Rough estimates of hydro potential of the country is pegged at 1,50,000 MW out of which only 39,000 MW is tapped so far. The policy calls for reorienting hydro power strategy for course correction. It suggests redefining project life for hydro plants as 60 years instead of present 35 years, which can help in bringing down tariffs significantly.
Similarly, the policy acknowledges the cardinal role of coal in providing affordable electric power to Indian economy. 
As per data published by Ministry of Coal, India has abundant resources of coal which is currently pegged at 293 Billion Tonnes out of which 118 Billion is proven. While the estimated reserves of coal can sustain an installed capacity of around 14,67,000 MW, the proven reserves can sustain a capacity of about 5,90,000 MW. The conventional hydro carbon reserves comprising crude oil and natural gas reserves is estimated as 2090 Billion Cubic Meter. The proven reserve of 1330 BCM natural gas can sustain a generation capacity of 67,000 MW. The proven reserves comprises only a small percentage of the probable reserves held by the country. Out of 3.17 Million Sq. Meters of sedimentary area only 19% has been explored so far. This is the case for shale gas formations also. As per current estimates, with majority of the sedimentary basins still remaining unexplored, India has a potential of 584 TCF of shale gas (in the explored basins) out of which 96 TCF is in the recoverable category based on current availability of technology.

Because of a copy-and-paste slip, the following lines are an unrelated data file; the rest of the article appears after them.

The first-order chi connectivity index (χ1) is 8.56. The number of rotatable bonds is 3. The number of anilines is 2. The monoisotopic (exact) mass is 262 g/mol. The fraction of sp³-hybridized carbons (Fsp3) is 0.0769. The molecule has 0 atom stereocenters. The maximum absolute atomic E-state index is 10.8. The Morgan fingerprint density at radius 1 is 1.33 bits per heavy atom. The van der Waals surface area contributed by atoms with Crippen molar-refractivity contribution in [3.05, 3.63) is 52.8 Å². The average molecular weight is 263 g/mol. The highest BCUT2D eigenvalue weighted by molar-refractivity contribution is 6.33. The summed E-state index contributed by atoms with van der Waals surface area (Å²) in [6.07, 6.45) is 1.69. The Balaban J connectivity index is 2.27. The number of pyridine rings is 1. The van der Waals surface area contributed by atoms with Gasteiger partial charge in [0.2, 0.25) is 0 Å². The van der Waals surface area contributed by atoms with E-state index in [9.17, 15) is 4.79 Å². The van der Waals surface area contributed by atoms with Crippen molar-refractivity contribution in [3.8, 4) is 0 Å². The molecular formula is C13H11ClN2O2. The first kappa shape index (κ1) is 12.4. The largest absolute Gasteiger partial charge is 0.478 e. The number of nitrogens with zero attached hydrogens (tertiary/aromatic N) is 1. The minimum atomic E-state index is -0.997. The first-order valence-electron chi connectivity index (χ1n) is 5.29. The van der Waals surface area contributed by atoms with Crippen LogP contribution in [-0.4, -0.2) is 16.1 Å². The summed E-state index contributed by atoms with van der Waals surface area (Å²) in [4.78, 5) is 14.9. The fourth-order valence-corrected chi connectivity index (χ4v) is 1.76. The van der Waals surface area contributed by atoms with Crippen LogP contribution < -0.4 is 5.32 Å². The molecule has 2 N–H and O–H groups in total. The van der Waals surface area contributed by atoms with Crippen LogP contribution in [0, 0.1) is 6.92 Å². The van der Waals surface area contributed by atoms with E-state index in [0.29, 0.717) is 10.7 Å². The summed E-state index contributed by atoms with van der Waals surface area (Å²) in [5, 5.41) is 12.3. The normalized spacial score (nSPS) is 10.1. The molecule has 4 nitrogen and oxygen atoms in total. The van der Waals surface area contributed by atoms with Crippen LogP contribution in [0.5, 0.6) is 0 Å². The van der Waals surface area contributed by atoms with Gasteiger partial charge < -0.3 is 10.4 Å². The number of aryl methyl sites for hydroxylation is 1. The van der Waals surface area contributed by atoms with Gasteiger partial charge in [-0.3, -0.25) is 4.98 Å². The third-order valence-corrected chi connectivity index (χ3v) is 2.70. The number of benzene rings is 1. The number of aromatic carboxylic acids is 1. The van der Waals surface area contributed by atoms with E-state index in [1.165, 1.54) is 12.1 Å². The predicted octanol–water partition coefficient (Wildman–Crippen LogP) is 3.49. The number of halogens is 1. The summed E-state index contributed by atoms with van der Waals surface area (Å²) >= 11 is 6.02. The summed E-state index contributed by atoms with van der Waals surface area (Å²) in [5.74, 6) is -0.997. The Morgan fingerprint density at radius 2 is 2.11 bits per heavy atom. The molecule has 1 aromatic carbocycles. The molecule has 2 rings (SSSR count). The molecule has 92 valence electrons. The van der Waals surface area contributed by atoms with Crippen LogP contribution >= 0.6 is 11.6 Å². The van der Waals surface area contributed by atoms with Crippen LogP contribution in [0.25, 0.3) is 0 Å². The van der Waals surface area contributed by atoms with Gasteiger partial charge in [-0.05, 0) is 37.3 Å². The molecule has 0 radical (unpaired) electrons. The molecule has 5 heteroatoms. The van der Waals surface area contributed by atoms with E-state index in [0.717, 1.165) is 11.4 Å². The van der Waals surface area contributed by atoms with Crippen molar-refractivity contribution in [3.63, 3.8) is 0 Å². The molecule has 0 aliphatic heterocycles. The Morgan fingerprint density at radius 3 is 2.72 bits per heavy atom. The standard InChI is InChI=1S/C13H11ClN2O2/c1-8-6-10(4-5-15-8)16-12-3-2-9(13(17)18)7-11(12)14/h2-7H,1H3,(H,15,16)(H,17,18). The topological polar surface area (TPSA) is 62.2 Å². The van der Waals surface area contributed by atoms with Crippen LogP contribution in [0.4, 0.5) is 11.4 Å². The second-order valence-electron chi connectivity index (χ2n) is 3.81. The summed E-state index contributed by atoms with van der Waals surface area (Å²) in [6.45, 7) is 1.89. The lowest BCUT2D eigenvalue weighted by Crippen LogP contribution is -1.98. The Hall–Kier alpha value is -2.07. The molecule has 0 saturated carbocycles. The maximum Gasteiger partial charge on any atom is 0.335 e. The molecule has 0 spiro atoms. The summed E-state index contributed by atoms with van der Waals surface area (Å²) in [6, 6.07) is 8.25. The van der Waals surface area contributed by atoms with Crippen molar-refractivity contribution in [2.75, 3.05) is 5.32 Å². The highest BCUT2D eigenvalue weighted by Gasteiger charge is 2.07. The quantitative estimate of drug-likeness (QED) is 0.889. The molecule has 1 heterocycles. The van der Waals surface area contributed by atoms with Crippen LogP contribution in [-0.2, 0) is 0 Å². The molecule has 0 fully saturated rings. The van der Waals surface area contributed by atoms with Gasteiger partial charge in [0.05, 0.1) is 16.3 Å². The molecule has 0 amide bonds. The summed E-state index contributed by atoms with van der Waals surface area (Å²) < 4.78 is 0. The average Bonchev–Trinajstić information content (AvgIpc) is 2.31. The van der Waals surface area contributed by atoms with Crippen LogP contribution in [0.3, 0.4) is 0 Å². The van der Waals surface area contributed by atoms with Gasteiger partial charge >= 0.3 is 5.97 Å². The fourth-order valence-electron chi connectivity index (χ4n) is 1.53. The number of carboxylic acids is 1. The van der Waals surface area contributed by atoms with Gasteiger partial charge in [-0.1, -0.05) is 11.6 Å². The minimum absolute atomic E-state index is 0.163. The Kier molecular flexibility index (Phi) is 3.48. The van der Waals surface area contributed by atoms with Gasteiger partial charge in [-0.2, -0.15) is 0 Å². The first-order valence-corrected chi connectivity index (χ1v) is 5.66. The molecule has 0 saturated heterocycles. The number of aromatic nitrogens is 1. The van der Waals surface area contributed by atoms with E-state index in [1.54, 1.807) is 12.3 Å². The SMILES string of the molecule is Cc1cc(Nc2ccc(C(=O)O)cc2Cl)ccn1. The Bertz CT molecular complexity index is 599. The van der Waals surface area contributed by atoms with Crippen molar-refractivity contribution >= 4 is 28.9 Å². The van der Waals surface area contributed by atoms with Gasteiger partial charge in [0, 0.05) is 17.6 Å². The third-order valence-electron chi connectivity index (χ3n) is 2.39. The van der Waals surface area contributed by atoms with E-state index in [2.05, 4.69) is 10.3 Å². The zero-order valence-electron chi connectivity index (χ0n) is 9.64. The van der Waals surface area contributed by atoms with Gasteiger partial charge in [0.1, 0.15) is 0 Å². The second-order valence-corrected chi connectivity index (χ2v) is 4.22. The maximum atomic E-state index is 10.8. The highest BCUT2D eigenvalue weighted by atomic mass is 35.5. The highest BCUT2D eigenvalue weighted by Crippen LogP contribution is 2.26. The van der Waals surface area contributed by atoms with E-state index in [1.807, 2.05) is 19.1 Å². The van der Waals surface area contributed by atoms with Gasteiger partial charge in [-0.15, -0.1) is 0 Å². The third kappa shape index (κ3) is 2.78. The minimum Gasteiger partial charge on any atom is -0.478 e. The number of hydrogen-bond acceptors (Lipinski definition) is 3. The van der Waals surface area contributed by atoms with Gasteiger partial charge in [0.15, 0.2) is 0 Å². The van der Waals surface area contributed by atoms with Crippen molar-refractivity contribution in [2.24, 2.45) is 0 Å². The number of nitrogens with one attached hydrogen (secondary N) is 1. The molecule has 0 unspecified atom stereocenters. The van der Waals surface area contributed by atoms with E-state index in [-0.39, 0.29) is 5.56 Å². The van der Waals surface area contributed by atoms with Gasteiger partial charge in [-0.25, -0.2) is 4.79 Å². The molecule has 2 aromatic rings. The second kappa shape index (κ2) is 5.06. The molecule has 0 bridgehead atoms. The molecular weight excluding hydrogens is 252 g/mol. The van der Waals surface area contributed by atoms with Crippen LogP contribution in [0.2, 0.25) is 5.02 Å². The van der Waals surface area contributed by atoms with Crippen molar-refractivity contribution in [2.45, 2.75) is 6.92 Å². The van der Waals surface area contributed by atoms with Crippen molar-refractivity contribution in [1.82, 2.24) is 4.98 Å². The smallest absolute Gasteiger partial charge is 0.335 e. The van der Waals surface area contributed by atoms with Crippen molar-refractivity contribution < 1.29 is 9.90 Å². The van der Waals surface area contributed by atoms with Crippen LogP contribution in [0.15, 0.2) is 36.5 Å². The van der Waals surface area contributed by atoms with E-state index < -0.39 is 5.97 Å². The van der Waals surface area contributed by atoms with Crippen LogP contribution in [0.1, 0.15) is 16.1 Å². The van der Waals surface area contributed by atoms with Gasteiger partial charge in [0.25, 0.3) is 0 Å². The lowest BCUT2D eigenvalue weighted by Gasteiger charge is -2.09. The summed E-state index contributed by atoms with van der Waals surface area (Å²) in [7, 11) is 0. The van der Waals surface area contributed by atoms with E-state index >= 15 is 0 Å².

The neo-liberal policies of last two decades has resulted in handing over of sizable portion of these resources to profit mongering private corporates who are holding on to the resources instead of taping the same for productive use, presumably on expectations of better market driven prices in future.
Unfortunately, the draft National Energy Policy while correctly assessing the realities of Indian energy sector, thereafter turns course based on policy prejudices and plays to the tunes of private capital. Thus the draft policy advocate for market determined pricing for coal along with allowing commercial exploitation of coal fields by the private sector. It also advocate for releasing data on country’s geological reserves of oil and gas to private sector for commercial exploitation. It also calls for separate regulators for coal and oil/gas sector, to provide comfort to private capital.